Are financial institutions required to have their legal entity customers certify the beneficial owners for existing customers during the course of a financial product renewal (e.g., a loan renewal or certificate of deposit)?
Yes. Consistent with the definition of “account” in the CIP rules and subsequent each time a loan is renewed or a certificate of deposit is rolled over, the bank establishes another formal banking relationship and a new account is established . . . At the time of each subsequent renewal, to the extent that the legal entity customer and the financial service or product (e.g., loan or CD) remains the same, the customer certifies or confirms that the beneficial ownership information previously obtained is accurate and up-to-date, and the institution has no knowledge of facts that would reasonably call into question the reliability of the information, the financial institution would not be required to collect the beneficial ownership information again. In the case of a loan renewal or CD rollover, because we understand that these products are not generally treated as new accounts by the industry and the risk of money laundering is very low, if at the time the customer certifies its beneficial ownership information, it also agrees to notify the financial institution of any change in such information, such agreement can be considered the certification or confirmation from the customer and should be documented and maintained as such, so long as the loan or CD is outstanding. (Footnotes and certain excerpts were omitted here.)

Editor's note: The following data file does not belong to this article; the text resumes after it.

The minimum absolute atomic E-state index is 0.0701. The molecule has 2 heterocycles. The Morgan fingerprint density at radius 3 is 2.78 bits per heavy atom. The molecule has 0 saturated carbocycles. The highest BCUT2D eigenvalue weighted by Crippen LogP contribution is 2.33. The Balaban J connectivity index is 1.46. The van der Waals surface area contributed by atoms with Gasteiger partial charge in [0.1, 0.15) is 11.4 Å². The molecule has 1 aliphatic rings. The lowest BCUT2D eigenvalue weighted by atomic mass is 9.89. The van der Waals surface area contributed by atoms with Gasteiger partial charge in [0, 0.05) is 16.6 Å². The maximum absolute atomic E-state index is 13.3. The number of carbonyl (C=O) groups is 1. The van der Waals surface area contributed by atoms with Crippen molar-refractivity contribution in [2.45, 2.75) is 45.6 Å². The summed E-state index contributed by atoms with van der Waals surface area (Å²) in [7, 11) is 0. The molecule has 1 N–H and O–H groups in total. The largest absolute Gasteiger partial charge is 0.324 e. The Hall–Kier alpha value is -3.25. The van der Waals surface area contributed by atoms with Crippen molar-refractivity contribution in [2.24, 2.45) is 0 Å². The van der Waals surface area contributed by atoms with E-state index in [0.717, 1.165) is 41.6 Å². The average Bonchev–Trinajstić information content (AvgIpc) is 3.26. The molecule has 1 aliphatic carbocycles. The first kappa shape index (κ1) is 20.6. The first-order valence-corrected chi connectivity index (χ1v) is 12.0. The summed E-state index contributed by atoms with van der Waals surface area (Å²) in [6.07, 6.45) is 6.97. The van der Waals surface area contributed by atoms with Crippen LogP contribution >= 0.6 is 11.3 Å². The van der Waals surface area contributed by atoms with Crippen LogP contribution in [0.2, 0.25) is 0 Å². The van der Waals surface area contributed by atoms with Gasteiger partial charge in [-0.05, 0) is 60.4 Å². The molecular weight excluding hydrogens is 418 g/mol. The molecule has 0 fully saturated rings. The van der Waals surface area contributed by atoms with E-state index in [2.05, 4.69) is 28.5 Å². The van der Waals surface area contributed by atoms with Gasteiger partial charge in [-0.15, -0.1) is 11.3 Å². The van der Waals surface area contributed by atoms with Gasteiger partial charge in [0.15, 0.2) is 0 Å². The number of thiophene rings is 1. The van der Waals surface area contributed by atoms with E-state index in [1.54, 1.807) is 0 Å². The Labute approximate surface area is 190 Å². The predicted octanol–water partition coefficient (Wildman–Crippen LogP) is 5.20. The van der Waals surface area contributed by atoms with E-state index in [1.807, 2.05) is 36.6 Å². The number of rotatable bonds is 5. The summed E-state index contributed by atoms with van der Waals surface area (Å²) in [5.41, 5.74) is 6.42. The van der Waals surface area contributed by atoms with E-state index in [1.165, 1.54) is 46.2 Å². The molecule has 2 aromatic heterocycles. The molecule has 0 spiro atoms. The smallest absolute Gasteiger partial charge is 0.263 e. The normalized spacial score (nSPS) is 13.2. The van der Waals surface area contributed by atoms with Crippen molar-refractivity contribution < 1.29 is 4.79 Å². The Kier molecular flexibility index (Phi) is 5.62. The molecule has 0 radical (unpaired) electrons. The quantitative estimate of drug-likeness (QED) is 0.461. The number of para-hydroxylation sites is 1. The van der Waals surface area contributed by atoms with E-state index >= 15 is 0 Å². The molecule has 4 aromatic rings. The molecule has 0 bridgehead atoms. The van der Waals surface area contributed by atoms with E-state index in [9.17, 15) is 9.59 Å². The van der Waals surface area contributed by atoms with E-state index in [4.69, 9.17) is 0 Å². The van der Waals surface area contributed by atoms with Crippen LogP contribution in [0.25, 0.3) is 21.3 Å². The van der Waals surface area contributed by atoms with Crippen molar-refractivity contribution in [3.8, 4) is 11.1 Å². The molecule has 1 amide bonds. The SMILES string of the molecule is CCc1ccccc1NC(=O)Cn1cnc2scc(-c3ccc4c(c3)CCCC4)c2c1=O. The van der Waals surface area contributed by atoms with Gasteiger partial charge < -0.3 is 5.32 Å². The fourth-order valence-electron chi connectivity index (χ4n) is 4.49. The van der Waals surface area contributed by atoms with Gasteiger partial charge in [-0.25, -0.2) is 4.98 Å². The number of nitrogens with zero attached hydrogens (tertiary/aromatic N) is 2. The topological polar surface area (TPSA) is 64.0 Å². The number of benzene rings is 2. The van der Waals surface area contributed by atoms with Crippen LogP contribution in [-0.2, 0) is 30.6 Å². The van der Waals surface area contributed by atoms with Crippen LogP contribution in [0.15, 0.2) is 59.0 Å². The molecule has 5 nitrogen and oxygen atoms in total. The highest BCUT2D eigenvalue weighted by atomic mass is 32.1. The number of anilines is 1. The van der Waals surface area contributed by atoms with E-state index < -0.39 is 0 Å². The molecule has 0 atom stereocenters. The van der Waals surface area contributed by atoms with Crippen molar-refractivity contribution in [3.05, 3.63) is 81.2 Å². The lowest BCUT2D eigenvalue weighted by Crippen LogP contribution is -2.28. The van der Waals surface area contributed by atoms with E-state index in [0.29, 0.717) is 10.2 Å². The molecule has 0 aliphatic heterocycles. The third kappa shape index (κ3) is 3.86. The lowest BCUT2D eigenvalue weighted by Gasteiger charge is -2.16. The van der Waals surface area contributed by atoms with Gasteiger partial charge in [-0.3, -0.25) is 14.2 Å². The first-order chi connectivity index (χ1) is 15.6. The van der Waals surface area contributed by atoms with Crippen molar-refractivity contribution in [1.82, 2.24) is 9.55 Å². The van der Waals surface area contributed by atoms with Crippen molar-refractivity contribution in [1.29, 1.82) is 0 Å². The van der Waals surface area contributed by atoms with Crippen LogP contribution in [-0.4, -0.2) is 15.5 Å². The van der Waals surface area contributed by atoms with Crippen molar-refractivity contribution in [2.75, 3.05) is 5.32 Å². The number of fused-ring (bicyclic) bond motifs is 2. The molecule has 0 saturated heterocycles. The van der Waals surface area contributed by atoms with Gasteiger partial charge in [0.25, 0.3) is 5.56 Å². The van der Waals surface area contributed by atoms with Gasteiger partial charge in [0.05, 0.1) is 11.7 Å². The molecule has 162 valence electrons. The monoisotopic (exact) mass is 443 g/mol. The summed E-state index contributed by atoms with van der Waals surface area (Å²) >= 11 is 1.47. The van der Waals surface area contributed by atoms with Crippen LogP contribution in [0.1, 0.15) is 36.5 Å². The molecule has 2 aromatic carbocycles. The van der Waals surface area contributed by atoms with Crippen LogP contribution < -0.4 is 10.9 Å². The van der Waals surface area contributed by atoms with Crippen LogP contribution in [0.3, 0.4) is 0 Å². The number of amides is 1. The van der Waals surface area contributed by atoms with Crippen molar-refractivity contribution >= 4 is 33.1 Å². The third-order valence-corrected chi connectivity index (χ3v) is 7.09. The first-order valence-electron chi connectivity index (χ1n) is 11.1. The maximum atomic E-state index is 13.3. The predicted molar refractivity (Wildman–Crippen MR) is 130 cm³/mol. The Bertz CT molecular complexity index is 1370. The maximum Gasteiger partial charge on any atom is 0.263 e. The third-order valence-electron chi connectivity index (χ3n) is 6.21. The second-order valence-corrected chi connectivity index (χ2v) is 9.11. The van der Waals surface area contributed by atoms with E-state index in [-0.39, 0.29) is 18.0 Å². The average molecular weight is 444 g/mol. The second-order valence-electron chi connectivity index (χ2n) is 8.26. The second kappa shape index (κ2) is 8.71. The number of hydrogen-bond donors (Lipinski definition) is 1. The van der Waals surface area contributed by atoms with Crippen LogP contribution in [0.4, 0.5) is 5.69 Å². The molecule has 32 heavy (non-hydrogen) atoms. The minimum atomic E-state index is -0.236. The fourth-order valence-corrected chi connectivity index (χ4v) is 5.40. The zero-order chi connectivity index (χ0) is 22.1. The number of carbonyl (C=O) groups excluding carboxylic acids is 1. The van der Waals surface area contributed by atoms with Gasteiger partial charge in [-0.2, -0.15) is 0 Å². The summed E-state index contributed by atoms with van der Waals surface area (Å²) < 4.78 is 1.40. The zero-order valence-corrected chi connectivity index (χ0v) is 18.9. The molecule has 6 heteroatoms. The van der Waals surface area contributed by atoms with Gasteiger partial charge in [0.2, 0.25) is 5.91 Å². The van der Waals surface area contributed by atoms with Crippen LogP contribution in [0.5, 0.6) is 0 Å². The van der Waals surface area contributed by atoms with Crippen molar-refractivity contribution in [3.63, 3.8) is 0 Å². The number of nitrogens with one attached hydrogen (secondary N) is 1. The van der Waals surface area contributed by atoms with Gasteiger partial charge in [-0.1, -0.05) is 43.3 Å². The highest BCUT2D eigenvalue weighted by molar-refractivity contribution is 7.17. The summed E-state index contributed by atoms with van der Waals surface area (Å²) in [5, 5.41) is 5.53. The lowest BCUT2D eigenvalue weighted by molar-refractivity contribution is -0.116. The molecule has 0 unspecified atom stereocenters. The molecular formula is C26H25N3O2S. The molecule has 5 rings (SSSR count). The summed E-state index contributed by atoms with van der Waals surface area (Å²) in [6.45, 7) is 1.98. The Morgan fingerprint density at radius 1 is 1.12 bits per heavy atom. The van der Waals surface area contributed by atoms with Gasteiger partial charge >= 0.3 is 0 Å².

On the one hand, this FAQ reiterates that a loan renewal or CD rollover is a “new account” and Beneficial Ownership certification trigger event, but on the other hand FinCEN’s guidance validates a sensible approach that institutions were hoping to take in such circumstances—namely, that the customer’s confirmation will suffice in such a case. Since the alternative described here requires that the customer “certifies or confirms” the previously provided information, it appears that FinCEN would accept a simple statement from a representative of the customer. Ideally this would be obtained from the person that provided the information at the original account opening and certified to its accuracy then. Unfortunately this particular FAQ does not specify that this type of confirmation can be provided either verbally or in writing, but it does provide that a customer’s upfront consent (presumably as part of loan agreement and CD account opening disclosures) may constitute certification or confirmation from the customer, assuming the other conditions of this alternative are met. This is a great result and could seemingly be accomplished through simple additions to an institution’s account opening materials—e.g., “Customer agrees to notify Bank in the event of any changes in the Beneficial Ownership information it has provided as part of this application.” Of course, it would be critical in such a case that the institution be vigilant for reasons to question the reliability of any previously collected information (along with other trigger events), and this option would not be available in cases where the loan or CD is renewed on any other terms except those on which it was originally established. Presumably interest rate changes on an auto-renewing CD would not be considered new terms, consistent with change-in-terms notice requirements under Regulation DD.